I saw the way Jordan Speith won the Masters yesterday. You could tell for someone who is only 21 years of age that he has had a great background. He talks of his younger sister’s inspiration a lot, his parents didn’t over react when he won, and he didn’t over react either! He had a really healthy perspective of what winning meant and he behaved naturally. Maybe this was why he remained so composed to lead all 4 rounds of the tournament. It will be interesting to see how he now deals with success because again that is where your upbringing is also huge. Remaining humble and keeping your feet on the ground is another major part of the journey of sport, if winning has always been valued too highly as children then it all becomes too much when they’re older. The ego feels too inflated and again you see lots of things in a person in how they react to winning as much as how they react to losing. Of course, it’s always better to win than to lose that is the nature of life I suppose and it’s what we all work and strive for but how you handle it and how it affects you, what it teaches you is the most important part. There are plenty of superstars people like Roger Federer, Sachin Tendulkar, Jack Nicklaus all who have managed success and attention well. They are champions of life and of sport.
So are you suggesting that without the correct ‘Background’ people can’t turn it around?
No, not at all. I just think it is far more unlikely if they haven’t been reared with boundaries and security. The thing is it can be a two-way street as well and this is really important.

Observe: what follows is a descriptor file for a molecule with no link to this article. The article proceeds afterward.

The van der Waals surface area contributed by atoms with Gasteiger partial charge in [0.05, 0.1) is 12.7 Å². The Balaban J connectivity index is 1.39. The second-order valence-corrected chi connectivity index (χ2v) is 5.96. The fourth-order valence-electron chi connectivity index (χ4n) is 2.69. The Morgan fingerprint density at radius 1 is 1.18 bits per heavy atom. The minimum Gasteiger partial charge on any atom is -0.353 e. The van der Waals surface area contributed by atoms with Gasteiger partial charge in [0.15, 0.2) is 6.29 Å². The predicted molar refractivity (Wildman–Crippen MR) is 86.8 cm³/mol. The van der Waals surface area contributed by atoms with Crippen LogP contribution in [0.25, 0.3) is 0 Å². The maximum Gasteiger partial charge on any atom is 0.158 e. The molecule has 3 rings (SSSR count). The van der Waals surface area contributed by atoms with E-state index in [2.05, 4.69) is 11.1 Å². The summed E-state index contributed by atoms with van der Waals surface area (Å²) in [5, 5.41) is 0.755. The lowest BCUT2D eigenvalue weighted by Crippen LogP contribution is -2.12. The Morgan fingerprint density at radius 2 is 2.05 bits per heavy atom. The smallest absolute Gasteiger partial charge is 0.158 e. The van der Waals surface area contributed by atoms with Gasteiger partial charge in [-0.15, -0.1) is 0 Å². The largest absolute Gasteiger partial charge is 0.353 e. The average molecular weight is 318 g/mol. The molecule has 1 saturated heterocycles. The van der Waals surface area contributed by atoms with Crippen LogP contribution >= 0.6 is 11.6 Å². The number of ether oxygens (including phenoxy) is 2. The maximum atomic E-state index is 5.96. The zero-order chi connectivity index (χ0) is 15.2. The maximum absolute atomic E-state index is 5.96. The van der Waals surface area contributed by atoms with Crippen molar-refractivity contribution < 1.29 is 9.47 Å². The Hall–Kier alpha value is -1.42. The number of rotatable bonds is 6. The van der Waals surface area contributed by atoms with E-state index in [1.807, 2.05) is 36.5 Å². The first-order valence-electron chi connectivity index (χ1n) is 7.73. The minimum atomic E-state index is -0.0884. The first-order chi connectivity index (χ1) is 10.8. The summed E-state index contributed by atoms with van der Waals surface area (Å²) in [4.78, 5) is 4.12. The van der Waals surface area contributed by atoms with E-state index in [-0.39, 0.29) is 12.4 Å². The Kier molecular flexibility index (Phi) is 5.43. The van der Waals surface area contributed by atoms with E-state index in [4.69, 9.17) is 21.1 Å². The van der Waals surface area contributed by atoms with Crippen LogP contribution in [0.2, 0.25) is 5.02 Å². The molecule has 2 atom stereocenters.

What do you mean exactly?
Lots of good things can come out of adversity also. I’ve seen kids come out of really challenging upbringings and in sort of way become hard and tough. They do well in spite of their parents who may have been nasty or unloving. They have a point to prove and have gone down the positive reaction path rather than the destructive one. Rather than rebelling, something in them fired up and they got on a mission never to feel like that again.
They take control of their own lives and don’t just give up or be a victim. I have had a World Champion player like that. They were somebody who took a really tough upbringing and turned it into a massive positive, through determination and incredible toughness.
Saying all that, the issues from childhood still affect people all their lives and despite going on to be successful in sport there can be lingering personal problems and resentment. So it is very complicated really. You do see winners like this but have really deep personal issues and self-identity problems and I suppose this is where the coach sometimes takes on a ‘father/mother figure role’. That is where coaching goes deeper than just the sport and is why all the great coaches are coaches of PEOPLE first, not just players.